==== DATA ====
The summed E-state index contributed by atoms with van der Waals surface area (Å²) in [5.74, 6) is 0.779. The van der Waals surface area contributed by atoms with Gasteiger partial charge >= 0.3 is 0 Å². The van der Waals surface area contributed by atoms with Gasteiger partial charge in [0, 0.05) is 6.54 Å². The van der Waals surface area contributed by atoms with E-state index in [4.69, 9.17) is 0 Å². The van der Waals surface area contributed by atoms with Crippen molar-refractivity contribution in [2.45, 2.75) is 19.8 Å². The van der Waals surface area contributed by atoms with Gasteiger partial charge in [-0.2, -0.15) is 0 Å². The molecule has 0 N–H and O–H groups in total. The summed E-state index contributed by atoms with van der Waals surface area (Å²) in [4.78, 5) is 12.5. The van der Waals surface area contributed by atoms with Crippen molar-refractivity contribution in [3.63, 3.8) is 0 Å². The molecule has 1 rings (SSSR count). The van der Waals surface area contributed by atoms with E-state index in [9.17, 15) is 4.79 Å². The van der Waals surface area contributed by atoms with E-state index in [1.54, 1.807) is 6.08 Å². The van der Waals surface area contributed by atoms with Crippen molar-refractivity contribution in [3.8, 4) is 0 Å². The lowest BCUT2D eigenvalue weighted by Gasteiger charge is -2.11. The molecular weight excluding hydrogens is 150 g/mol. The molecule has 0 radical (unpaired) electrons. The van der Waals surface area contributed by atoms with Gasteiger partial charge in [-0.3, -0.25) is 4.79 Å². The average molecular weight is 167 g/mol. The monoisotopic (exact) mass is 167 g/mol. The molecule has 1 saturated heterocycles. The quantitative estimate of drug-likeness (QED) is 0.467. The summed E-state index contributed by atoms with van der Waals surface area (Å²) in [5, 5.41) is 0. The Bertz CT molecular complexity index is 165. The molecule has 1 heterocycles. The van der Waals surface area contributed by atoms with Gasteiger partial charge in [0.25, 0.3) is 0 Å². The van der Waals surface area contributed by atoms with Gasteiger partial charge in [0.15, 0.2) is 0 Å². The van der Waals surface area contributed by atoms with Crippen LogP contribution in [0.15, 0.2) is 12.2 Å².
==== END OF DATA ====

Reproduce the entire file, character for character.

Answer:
The summed E-state index contributed by atoms with van der Waals surface area (Å²) in [5.74, 6) is 0.779. The van der Waals surface area contributed by atoms with Gasteiger partial charge >= 0.3 is 0 Å². The van der Waals surface area contributed by atoms with Gasteiger partial charge in [0, 0.05) is 6.54 Å². The van der Waals surface area contributed by atoms with E-state index in [4.69, 9.17) is 0 Å². The van der Waals surface area contributed by atoms with Crippen molar-refractivity contribution in [2.45, 2.75) is 19.8 Å². The van der Waals surface area contributed by atoms with Gasteiger partial charge in [-0.2, -0.15) is 0 Å². The molecule has 0 N–H and O–H groups in total. The summed E-state index contributed by atoms with van der Waals surface area (Å²) in [4.78, 5) is 12.5. The van der Waals surface area contributed by atoms with Crippen molar-refractivity contribution in [3.63, 3.8) is 0 Å². The molecule has 1 rings (SSSR count). The van der Waals surface area contributed by atoms with E-state index in [9.17, 15) is 4.79 Å². The van der Waals surface area contributed by atoms with E-state index in [1.54, 1.807) is 6.08 Å². The van der Waals surface area contributed by atoms with Crippen molar-refractivity contribution in [3.8, 4) is 0 Å². The lowest BCUT2D eigenvalue weighted by Gasteiger charge is -2.11. The molecular weight excluding hydrogens is 150 g/mol. The molecule has 0 radical (unpaired) electrons. The van der Waals surface area contributed by atoms with Gasteiger partial charge in [-0.3, -0.25) is 4.79 Å². The average molecular weight is 167 g/mol. The monoisotopic (exact) mass is 167 g/mol. The molecule has 1 saturated heterocycles. The quantitative estimate of drug-likeness (QED) is 0.467. The summed E-state index contributed by atoms with van der Waals surface area (Å²) in [5, 5.41) is 0. The Bertz CT molecular complexity index is 165. The molecule has 1 heterocycles. The van der Waals surface area contributed by atoms with Gasteiger partial charge in [0.25, 0.3) is 0 Å². The van der Waals surface area contributed by atoms with Gasteiger partial charge in [0.15, 0.2) is 0 Å². The van der Waals surface area contributed by atoms with Crippen LogP contribution in [0.15, 0.2) is 12.2 Å².